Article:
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By The Improvisors
School holiday fun!
Kids love theatre that’s interactive. So do the Improvisors. Kids (and their grown-ups) loved the 2014 season of Improv For Kids, so we’re bringing it back. It’s a great opportunity to introduce your kids to the world of live theatre. We may not have millions of dollars worth of computer-generated effects, but we do listen to kids and we make their ideas central to what happens on stage. In Improv For Kids, imagination is the best special effect of them all!
Reviewed by John Smythe, 11 Apr 2015
The key to good interactive theatre is that it has to be needed and make a difference. “Let’s all be trees waving in the breeze” is a non-event compared with making a character’s survival dependent on the kids calling out, “Look out behind you!” or similar.
Improv theatre is a step up from that because scenarios can only get started once the audience has responded to an ‘ask for’. And in Improv for Kids, volunteers also get to come on stage to physically participate and materially affect the progress of a story.
This Saturday, half way through their school holiday season, Ian Harcourt (with a moustache), Kenny King (with a full-on beard) and Simon Haren (clean shaven) form the trio of improvisers, abetted by Can Crawford’s music and Uther Dean’s lighting.
Having warmed us up with yelling out practice, they kick off with a progressive story about (as offered by a child) swimming in a pool. It’s to be made up on the spot and they appoint a mum in the front row to point randomly at who must continue the story – mid-sentence, usually. Thus we hear of how a young person found himself aqua-jogging with Old Age Pensioners (OAPs) with the emphasis on the pee.
A boy suggests going to a toyshop to buy a car as the starting point for an ‘only ask questions’ game. When a player can’t respond the a question with a question he gives way to another, and the young audience enjoys their failures as much as the evolving scene.
Taking a family holiday to Ireland is the context for a sequence where kids become the objects required by the story: a book, coat, road sign, leprechaun’s shovel, a peat bog, a stone, a camera, a bubbling pool … It is salutary for adults to see how readily and creatively the kids fulfil the story’s needs.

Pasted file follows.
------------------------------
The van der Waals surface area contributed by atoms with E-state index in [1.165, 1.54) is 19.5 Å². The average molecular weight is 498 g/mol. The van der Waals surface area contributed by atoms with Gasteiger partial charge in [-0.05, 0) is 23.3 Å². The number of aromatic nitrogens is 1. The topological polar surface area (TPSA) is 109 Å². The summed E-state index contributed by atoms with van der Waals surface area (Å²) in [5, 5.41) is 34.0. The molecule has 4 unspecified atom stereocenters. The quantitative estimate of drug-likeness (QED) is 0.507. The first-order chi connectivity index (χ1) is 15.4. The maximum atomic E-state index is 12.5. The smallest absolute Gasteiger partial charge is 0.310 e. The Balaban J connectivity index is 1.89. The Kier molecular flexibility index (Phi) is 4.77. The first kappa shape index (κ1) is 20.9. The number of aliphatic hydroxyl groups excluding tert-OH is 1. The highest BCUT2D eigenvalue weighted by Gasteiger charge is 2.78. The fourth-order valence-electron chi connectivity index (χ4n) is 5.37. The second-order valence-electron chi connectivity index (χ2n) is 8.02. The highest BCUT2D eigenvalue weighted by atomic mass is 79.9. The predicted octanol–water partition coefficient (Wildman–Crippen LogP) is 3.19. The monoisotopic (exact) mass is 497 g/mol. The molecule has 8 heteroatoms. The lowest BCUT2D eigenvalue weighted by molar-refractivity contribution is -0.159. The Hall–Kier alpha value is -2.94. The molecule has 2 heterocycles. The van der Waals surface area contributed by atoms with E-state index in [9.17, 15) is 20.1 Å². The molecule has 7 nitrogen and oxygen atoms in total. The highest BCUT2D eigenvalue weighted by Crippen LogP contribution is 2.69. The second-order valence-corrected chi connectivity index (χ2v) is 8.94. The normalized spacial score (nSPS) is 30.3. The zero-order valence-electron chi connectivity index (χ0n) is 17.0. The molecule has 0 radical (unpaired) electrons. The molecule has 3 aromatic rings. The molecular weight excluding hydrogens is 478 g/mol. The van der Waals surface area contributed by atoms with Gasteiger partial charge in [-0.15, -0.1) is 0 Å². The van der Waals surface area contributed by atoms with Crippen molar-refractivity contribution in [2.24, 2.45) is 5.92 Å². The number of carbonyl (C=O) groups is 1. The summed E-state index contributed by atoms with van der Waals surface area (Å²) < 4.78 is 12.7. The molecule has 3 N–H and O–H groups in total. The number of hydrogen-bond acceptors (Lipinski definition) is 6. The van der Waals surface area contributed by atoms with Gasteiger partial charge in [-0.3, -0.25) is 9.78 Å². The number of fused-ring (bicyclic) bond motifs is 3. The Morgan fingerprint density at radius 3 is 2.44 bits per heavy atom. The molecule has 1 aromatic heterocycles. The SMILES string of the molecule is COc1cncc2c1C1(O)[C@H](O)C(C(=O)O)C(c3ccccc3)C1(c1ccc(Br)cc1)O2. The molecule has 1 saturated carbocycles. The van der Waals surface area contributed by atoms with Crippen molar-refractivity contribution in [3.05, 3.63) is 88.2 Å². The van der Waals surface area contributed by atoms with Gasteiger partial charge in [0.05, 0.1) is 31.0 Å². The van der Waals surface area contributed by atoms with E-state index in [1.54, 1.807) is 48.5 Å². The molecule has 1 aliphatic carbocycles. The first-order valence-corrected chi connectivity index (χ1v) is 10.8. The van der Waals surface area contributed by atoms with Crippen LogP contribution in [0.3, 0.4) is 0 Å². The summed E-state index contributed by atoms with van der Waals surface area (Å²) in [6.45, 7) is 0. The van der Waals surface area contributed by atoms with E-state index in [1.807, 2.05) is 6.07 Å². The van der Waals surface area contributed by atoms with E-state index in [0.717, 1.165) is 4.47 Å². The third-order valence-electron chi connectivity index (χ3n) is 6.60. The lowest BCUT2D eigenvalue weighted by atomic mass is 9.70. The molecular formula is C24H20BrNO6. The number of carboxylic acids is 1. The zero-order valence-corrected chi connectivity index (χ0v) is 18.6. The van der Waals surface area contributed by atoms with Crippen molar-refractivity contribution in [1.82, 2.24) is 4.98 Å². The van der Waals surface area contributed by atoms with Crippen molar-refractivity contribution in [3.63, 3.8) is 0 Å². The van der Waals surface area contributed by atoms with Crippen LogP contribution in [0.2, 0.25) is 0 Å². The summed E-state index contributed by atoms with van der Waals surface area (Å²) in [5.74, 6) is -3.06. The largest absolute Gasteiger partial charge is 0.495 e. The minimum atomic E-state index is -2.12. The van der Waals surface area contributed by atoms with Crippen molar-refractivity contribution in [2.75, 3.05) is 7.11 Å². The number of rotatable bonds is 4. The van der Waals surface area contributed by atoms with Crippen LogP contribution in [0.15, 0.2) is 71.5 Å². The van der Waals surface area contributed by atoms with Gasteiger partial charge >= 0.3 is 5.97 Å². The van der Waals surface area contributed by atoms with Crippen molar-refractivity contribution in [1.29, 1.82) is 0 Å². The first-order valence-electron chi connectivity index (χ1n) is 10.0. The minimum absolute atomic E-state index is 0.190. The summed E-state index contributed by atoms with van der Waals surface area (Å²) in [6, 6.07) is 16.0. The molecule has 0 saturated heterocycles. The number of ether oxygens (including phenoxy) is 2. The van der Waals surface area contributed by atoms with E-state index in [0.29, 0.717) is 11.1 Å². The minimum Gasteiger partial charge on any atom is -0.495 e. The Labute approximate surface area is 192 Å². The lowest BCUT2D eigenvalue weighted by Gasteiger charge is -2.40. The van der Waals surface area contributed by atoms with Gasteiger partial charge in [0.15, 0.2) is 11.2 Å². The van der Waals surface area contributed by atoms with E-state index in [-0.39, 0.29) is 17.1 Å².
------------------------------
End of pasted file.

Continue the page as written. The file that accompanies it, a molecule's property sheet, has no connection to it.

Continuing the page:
A TV Talk Show is the setting for a game where the Interviewer (Kenny as Clive Snotgobbler) chats to an Expert in teaching kangaroos to paint (Simon as Jeremy Schnauzer) who does not speak English (it’s a Germanic gibberish) so needs an Interpreter (Ian). This too works a treat, culminating in the hilarious story of how Skippy got squashed at the opening of the Kangaroo Art Exhibition.
Young Daphne from the audience asks for – and stars in – a pop-up book called ‘Daphne Rides a Unicorn’ where Ian’s narration and the poses she, Kenny and Simon adopt at each turning of the page impact each other with the seamlessness of magical illusion.
The challenge of the next scene is that, within one minute, a family game night results in Mum, Dad and their Child ending up dead. Then volunteers are up on stage again to move Ian, Simon and Kenny through ‘The Three Little Pigs’.
When a tiny girl’s response to a request for another fairy story is ‘Princess Brave’, Ian is stumped for once but fortunately Kenny, who has a daughter, recognises this as the Brave story (involving a princess called Merida, actually). His quick précis allows them to play it out in 1 minute then shrink it down to 30 seconds, 15 seconds, 5 seconds and 1 second, bringing the show to a climactic conclusion.
Of course it will ever happen again in the same way but I hope this account will give you a sense of the sort of entertaining ingenuity Improv for Kidscan generate. It is reassuring and even inspiring to see that kids awash with technological entertainment can join in so creatively in a format that guarantees fun for everyone, including the adults they bring along.